It is now more than seven years since Andrew Strauss announced his retirement from all forms of cricket and the debate over who should open the batting for England in Test cricket has been raging ever since.
For six of those years, it was centred around finding a partner for Sir Alastair Cook but, when he signed off from international cricket in fairytale style last September, a side who had wholly failed to find one opening batsman worthy of the name at the highest level suddenly needed two.
- Giles: Difficult to look past Sibley
- What next for England’s middle men?
Twelve months on, the good news is that, after a mere seven years, England appear to have found another opening batsman who just might have what it takes to succeed in Test match cricket.
Rory Burns may average just 29.25 after 12 Tests but his performances against Australia this summer, in a series where opening batsmen struggled – just ask David Warner – suggest that there is plenty more to come from the left-hander.
Of the England batsmen, only Ben Stokes averaged more than Burns’ 39 and perhaps even more impressive than his maiden Test hundred at Edgbaston and two fifties, at Lord’s and Old Trafford, was the way he adapted and improved as the Ashes went on.
He battled hard, addressed technical issues that Australia had sought to exploit and showed real composure at the crease, never dwelling too long on a false shot or a good delivery.
Given that there were calls for him to be dropped ahead of the first Test, Burns has turned things around quickly this summer and, unlike many of those who came before him, he has a solid base to build upon going into the winter.
His spot is secured and the only reason he will not take his place at the top of the order in New Zealand is if England opt to rest him ahead of the series that follows in South Africa – the latter being part of the World Test Championship, unlike the former – and, as Burns only plays red-ball cricket internationally, that seems unlikely.
The less good news for England is that they are still no closer to finding a second opener. Joe Denly would perhaps dispute that after his excellent 94 in the second innings in the fifth Ashes Test at The Oval and that will likely be enough to book him a seat on the plane to New Zealand.
The Kent man has not opened the batting regularly in red-ball cricket for a number of years though and in his eight Tests to date, he has been shunted about the order, starting at three, dropping down to four for the start of the Ashes and then thrust in at the top of the order for the last two Tests.
Denly, to his credit, has taken it all in his stride, never complaining. It would be harsh to criticise him for failing to nail down a spot in the order given how often he has been moved around but equally, the way England have seemingly used him to plug gaps others would rather not fill, hardly suggests there is a long-term plan for him in the team.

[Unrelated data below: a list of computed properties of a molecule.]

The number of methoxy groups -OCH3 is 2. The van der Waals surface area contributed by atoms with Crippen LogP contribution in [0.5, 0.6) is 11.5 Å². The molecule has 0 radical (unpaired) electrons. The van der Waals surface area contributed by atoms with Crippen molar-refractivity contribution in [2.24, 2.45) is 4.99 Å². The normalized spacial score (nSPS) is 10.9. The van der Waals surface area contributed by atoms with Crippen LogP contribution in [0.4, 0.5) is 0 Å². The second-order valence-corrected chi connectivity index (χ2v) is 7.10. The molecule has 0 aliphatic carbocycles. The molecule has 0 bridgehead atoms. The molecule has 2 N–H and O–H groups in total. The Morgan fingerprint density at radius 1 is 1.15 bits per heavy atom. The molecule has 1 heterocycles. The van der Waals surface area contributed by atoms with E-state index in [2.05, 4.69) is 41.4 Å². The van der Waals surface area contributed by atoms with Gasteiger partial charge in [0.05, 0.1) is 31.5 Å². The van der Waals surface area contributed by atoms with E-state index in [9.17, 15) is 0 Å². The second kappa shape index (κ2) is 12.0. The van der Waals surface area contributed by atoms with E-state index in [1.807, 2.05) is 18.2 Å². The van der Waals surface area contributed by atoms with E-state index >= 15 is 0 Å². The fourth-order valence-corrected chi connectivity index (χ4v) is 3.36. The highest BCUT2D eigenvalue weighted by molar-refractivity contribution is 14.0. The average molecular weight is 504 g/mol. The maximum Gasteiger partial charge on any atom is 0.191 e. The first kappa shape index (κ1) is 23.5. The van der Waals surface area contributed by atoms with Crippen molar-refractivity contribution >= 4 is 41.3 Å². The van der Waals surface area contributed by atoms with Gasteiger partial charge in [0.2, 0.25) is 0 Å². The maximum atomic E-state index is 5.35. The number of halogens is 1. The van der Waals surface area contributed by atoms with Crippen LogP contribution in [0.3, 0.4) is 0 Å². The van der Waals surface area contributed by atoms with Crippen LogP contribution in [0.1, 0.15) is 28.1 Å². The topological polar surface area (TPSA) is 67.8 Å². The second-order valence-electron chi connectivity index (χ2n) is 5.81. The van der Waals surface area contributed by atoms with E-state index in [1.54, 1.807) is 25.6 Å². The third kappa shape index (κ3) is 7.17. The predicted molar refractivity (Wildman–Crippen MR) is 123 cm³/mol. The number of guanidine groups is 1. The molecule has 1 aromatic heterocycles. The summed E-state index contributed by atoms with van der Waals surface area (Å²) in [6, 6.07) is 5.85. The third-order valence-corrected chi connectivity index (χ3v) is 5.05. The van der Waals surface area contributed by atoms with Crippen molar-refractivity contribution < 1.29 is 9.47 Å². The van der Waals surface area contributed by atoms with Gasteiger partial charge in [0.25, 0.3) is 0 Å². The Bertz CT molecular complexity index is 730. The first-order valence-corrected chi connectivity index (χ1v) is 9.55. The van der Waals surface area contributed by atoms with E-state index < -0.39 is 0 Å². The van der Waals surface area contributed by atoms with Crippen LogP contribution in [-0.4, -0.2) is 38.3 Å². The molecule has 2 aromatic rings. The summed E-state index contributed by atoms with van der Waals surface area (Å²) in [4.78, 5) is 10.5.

No one could say that Denly has disgraced himself, far from it. He averaged 31.20 in the Ashes, scoring three fifties, and his overall average in Test cricket of 28.56 is not far off that of Burns.
Yet at 33 and with talk that England will attempt to inject some new blood into their batting ranks this winter, Denly could well be the one to miss out – it may be that New Zealand is his last chance to change the selectors’ thinking.
Warwickshire’s Dom Sibley has forced his way to the front of the queue to partner Burns – should Denly lose his place – after a spectacular season at Edgbaston and he could hardly have done more to grab the attention in the past few days. Scores of 215 not out and 109 in the same game are quite hard to ignore.
That’s what Sibley managed at Trent Bridge, taking his tally up to 1324 County Championship runs for the season, comfortably the most in the top flight, at 69.68 with five hundreds – two of them doubles – and five fifties to his name.
It is hard to imagine what more Sibley could do to earn himself a Test chance this winter.
Zak Crawley of Kent is the other batsman who has been widely linked with the England opening berth. An untimely dip in form could harm his chance though – he made 82 against Nottinghamshire recently, but that is his only score of note in his last six first-class innings, with four single-figure scores in that time.
Of the opening batsmen in Division One, only Sibley and Cook have scored more than his 820 runs but, at 21, Crawley is three years Sibley’s junior and it may be that he has to wait for his chance on the international stage.
If Jason Roy is to have a future as a Test batsman, it will surely come in the middle-order, and the same goes for James Vince who, having starting the season opening for Hampshire, has now dropped down to No 5.